Earlier this month, an online petition voicing scientific opposition to Charles Darwin’s theory of evolution reached more than 1,000 signatures, pointing to an increased level of rejection among the scientific community. In order to sign the document, one must obtain a “PhD in a scientific field such as biology, chemistry, mathematics, engineering, computer science, or one of the other natural sciences; or they must hold an MD and serve as a professor of medicine.” A Scientific Dissent From Darwinism is a short statement that reads: “We are skeptical of claims for the ability of random mutation and natural selection to account for the complexity of life. Careful examination of the evidence for Darwinian theory should be encouraged.” The statement, released by the Discovery Institute in 2001 by those who question Neo-Darwinism, has been signed by scientists from “the US National Academy of Sciences, Russian, Hungarian and Czech National Academies, as well as from universities such as Yale, Princeton, Stanford, MIT, UC Berkeley, UCLA, and others.”

Court Rules Christian Student Group Cannot be Removed from University

The University of Iowa cannot remove a Christian student group’s registered status after the group prohibited a gay student from a leadership role, a federal court has ruled. U.S. District Judge Stephanie M. Rose approved a permanent injunction that forces the University of Iowa to reverse its decision and recognize Business Leaders in Christ as a registered student organization. She said in her opinion that the school applies its human rights policy “unevenly.” “The Constitution does not tolerate the way defendants chose to enforce the human rights policy,” she said. “Particularly when free speech is involved.” The Becket Fund for Religious Liberty, the group representing the student organization, released a statement after the court ruling, saying “universities can’t target religious student groups for being religious.”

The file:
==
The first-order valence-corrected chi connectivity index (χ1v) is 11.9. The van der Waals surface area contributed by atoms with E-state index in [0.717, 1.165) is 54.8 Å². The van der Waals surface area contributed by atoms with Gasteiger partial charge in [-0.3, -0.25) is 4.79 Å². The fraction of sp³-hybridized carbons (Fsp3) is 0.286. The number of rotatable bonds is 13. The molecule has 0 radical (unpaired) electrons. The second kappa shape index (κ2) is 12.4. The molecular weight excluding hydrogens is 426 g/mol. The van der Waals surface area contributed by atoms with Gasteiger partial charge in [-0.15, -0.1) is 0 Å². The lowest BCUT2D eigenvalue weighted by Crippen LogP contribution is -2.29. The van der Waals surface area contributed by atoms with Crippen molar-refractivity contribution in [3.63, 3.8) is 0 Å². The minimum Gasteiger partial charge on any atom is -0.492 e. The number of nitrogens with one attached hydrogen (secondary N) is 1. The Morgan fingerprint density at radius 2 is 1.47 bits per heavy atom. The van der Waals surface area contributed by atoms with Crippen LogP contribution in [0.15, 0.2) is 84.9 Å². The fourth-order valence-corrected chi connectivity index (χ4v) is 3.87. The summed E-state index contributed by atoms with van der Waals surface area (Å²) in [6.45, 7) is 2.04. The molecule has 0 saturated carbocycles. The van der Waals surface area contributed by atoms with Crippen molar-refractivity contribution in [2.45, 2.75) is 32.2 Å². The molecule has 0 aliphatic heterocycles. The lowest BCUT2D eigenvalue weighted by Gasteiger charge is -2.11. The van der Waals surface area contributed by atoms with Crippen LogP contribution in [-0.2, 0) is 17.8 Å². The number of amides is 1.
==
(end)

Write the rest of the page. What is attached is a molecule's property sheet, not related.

Nearly Half of Millennial Christians Believe Evangelism is Wrong

The Barna Group released new findings last week which show that 47 percent of millennial Christians believe it is inappropriate to share their Christian faith with people of a different religion in hopes that they will eventually convert to Christianity. Nevertheless, Millennials still believe they are “good evangelists and still see themselves as representatives for their faith. The survey also found that born-again millennials were the age group most likely to share their faith. According to the new Barna survey, however, that number is on the decline. David Kinnaman, the Barna president, says that he believes the decline in evangelism is due to the rise in the “cultural expectation against judging personal choices.”